Editorial—Competing Narratives

Some interesting developments on the bargaining process of the AU Faculty Association with AU have happened over the last week.  First, AUFA has declared bargaining to be at an impasse, and has decided to take their proposal directly to the board of the university, something that they are allowed to do only once during the negotiations.  Their contention is that the university is refusing to move on many of the issues that they feel take power away from the faculty and give it instead to the university administration. AUFA has stated that they feel by taking it directly to the Board they allow Board of Governors a chance to walk back from some of these issues without losing face, and, as importantly, ensure that the Board cannot just blame the bargaining team if negotiations do not conclude successfully.

If you want more information on the negotiating process itself, you should head over to AUSU’s Facebook page, where in a recent interview chat with President Fassina and Provost Matthew Prineas, President Fassina outlines how the process works and notes that there are still a number of steps remaining before any disruptions to student learning happens, and that neither party wants things to get that far.

Then on February 7, President Fassina released an open letter or fact letter to the faculty and staff (and apparently the students, but I haven’t seen it myself) outlining their positions on some of the remaining contentious bargaining positions.  AUFA quickly responded noting that the President’s document was missing a number of the more contentious clauses, and suggesting that he had mischaracterized the effects of some of the other changes.

If this is truly the case (and, as I said, I haven’t been able to find this letter, only the response, so can’t verify myself) this doesn’t seem to me like a winning strategy, as this document will be of intense interest to people who literally make their living doing research and applying critical thinking to what they read.  Had it been a letter released to the public at large, it would have made more sense, but to send it to this specific group of people first, giving them time to review it, start asking questions, and formulate responses for if it ever does get released to convince the public seems like a management mis-step to me.  Basically, if what AUFA is saying about the fact sheet is true, the people concerned will find out, and I expect it will only tend to harden positions.  Nobody likes feeling like someone is trying to manipulate them.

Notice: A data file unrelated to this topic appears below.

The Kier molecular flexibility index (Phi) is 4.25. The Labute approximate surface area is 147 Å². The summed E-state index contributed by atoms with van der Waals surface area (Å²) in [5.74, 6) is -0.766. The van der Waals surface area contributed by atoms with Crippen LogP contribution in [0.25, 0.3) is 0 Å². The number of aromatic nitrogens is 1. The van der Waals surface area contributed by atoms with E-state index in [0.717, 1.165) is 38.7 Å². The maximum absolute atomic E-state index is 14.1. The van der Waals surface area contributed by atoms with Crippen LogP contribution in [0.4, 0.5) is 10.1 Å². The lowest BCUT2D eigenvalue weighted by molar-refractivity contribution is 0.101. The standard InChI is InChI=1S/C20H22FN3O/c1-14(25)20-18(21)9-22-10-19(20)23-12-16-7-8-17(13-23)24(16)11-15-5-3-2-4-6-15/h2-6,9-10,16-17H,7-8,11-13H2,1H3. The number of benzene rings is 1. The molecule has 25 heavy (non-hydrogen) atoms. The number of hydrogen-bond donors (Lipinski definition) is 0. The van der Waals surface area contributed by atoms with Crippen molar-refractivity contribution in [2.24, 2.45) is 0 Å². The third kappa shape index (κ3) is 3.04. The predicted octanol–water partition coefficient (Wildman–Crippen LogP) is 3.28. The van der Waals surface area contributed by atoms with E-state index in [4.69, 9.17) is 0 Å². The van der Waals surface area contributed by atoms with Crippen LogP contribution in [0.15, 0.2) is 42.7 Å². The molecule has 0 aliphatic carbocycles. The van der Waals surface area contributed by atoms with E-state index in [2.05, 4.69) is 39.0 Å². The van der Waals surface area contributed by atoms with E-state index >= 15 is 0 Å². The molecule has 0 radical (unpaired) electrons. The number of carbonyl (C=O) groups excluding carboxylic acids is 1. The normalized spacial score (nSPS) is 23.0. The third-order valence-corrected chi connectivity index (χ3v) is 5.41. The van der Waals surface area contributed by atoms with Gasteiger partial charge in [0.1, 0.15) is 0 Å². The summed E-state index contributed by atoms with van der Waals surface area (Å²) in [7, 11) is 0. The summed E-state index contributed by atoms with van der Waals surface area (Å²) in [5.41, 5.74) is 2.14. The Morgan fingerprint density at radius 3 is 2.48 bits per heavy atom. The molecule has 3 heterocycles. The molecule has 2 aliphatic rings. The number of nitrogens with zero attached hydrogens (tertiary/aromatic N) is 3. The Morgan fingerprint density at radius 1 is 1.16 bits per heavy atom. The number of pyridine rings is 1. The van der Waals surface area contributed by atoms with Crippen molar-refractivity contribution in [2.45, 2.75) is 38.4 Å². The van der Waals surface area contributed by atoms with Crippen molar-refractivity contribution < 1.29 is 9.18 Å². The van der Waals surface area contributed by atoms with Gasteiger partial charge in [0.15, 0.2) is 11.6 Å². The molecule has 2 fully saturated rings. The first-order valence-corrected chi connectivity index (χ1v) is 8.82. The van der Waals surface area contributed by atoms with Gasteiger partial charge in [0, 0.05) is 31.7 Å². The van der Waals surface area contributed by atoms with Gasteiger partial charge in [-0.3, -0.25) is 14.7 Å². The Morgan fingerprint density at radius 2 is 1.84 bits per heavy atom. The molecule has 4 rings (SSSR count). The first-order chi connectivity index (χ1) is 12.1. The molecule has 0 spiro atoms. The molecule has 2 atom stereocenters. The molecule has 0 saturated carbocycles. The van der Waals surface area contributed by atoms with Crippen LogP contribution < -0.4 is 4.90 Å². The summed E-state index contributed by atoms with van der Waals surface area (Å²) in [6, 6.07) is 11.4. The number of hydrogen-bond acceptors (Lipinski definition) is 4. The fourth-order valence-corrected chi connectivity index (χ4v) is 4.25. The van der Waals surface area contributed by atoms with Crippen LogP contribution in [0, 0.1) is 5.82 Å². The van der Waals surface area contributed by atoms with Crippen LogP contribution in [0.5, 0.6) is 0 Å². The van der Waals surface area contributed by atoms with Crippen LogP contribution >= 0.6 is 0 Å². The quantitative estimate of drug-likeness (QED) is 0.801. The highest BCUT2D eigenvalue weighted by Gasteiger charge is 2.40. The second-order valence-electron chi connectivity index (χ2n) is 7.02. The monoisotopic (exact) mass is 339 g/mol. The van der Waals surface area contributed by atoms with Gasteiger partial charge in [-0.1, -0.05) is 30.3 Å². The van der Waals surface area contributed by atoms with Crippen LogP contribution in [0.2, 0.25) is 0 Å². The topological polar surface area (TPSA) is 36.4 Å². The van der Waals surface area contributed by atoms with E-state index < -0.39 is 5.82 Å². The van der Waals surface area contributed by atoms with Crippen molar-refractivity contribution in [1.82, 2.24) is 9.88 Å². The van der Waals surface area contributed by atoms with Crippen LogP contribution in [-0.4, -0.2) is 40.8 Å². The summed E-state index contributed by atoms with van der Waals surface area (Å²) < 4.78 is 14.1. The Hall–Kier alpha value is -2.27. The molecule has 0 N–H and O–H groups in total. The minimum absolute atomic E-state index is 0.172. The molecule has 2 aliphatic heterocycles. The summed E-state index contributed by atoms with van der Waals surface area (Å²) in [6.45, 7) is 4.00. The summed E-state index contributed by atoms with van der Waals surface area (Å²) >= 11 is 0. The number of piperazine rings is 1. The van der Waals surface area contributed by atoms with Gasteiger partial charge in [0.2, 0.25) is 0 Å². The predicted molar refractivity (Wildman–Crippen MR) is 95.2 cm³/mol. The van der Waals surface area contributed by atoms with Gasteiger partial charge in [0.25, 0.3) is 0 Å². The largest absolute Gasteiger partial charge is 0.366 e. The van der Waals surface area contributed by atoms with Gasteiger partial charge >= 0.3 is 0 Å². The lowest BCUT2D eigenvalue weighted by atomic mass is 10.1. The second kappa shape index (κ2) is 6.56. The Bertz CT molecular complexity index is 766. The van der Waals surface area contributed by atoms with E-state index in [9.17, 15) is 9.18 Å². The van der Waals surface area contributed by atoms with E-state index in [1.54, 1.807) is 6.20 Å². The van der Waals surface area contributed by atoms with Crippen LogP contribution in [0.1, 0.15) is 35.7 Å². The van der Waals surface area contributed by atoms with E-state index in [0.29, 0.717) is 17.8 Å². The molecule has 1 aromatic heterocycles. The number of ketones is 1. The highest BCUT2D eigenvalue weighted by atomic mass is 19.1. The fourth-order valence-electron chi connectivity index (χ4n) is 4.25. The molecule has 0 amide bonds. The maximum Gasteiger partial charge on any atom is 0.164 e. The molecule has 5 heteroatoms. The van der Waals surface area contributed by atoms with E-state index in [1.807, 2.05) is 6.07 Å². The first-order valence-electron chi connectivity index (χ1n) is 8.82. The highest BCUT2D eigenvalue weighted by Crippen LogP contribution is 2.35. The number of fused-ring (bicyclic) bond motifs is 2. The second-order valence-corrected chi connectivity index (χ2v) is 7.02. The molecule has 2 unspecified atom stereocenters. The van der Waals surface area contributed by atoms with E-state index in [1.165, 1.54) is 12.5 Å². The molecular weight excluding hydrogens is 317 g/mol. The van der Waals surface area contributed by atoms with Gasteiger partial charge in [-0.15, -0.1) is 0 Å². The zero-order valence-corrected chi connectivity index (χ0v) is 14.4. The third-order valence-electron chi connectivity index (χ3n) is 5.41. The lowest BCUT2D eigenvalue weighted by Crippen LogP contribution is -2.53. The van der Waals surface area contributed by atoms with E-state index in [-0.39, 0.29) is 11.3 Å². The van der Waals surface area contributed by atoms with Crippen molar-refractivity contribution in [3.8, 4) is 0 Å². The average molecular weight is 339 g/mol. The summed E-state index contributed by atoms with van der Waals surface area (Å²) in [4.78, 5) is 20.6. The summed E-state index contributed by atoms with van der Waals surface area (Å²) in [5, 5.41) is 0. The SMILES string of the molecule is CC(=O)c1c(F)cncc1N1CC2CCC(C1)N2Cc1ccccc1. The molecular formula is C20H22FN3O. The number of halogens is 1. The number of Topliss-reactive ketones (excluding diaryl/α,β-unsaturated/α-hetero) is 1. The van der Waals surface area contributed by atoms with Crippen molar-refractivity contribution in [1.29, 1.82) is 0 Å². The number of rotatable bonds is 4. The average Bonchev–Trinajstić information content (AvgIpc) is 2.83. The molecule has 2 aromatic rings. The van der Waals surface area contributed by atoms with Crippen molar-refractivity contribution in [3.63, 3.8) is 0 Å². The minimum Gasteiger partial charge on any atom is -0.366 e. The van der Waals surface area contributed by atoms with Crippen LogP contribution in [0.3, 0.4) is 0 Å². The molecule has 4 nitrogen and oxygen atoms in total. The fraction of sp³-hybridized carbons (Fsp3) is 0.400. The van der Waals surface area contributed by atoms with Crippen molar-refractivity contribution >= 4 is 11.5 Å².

Of course, I don’t have the whole picture here.  Neither AUFA nor AU has responded to my questions yet, and in the heat of bargaining, I’m not sure when they will.

In the meantime, however, in this issue of The Voice Magazine we feature Wanda Waterman’s look into the use of “smart drugs” or drugs for ADHD by post-secondary students, and whether it’s really a good way to get a bit of a boost for your exams and studies.  Enjoy the read!

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